• You may need to carry out additional cleaning, making sure that those involved in this are kept safe. After that, you will need to decide how frequently this is done and allow enough time for this. Specific guidance is available along with the guidance on waste disposal. For some places of worship the guidance on cleaning historic surfaces prepared by Historic England may also be useful.
You will need to implement suitable precautions including those to:
 
  • make sure those who are symptomatic or self-isolating do not physically come to the premises. Here, remote participation should be considered. If anyone becomes unwell with symptoms they should go home immediately and be advised to follow the stay at home guidance.
  • restrict capacity in some Devolved Administrations to maintain physical distancing. This will need to be decided locally taking account of the total floor space, any likely pinch points, busy areas, alternative or one-way routes etc. and applying the information set out in relevant guidance.
  • make sure that premises and any equipment remain clean, in particular surfaces touched more frequently e.g.door handles, rails. You can use standard cleaning products for this and further guidance is available.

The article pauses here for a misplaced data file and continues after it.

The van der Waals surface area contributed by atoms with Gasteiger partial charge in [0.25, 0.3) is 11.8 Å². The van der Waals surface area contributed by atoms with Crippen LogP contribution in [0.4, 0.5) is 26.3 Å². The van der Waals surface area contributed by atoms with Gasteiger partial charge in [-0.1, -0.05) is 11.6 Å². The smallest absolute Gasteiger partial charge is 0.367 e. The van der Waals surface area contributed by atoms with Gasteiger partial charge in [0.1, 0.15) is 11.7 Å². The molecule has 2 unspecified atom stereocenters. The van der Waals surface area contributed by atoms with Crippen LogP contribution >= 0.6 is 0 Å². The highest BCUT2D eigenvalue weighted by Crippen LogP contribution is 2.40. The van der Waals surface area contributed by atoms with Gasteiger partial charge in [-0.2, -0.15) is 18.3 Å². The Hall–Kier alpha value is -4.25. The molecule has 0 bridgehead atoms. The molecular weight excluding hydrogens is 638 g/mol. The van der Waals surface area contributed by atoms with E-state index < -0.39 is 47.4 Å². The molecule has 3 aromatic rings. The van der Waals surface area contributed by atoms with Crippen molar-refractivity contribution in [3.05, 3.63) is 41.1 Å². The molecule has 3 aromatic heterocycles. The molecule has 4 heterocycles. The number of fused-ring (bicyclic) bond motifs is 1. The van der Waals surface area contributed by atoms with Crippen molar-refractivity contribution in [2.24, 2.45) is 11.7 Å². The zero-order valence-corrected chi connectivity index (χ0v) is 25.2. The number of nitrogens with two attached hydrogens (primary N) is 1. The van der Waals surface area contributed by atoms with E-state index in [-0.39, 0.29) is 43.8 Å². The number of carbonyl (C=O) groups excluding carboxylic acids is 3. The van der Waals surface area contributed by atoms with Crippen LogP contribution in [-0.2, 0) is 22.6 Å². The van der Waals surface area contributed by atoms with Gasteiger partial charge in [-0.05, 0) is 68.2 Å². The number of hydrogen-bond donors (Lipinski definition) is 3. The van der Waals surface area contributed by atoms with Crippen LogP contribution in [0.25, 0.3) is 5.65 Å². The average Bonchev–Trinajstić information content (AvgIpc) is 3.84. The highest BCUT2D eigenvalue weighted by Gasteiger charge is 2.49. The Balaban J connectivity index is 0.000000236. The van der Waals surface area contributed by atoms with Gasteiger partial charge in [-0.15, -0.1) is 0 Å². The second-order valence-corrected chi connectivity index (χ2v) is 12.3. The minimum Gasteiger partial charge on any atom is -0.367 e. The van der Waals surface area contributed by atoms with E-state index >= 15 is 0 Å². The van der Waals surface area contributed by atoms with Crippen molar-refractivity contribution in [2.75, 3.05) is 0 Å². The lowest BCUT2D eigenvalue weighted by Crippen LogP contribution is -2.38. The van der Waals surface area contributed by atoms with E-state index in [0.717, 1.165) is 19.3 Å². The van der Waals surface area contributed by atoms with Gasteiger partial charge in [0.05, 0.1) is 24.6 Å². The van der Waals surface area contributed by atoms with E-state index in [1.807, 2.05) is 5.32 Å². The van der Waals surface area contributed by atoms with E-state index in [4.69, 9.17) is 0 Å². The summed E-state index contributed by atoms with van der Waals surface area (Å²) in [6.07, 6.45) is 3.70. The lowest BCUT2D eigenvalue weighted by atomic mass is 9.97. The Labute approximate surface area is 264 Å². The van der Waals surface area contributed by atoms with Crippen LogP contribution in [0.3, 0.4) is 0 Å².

• make sure premises are adequately ventilated
  • maintaining sanitation facilities so that good hygiene can be followed. This includes facilities for washing hands using soap and water or the provision of hand sanitiser. You may need to provide hand sanitiser in multiple locations. You should also display signs and posters to build awareness of good handwashing technique
  • make sure toilets remain clean and safe to use. This could include: good washing facilities or the provision of hand sanitiser, single use paper towels, increased cleaning, good ventilation, additional waste facilities and collection, displaying a visible cleaning schedule, using signs and posters to advise on good hygiene
  • safely dispose of any waste in accordance with the guidance provided.
  • provide information to others about the precautions you have taken or those necessary if people are thinking about coming to your premises. Any information provided should be available before they first visit, accessible and appropriate.

Other considerations

  • Depending on the precautions you have taken or if you intend to use a different building or space for worship, you may need to revise or complete a fire risk assessment.
  • If you are an employer, you may need to introduce additional arrangements.
  • You may want to continue to display an NHS QR code for customers wishing to check in using the app, following guidance on keeping any records. 
  • You may need to allow for the wearing of face coverings where this is neccessary.
  • You will want to carry out periodic checks from time to time to make sure that the precautions you have taken remain effective and adequate. This may include simple inspections to check that premises remain clean or any equipment is safe.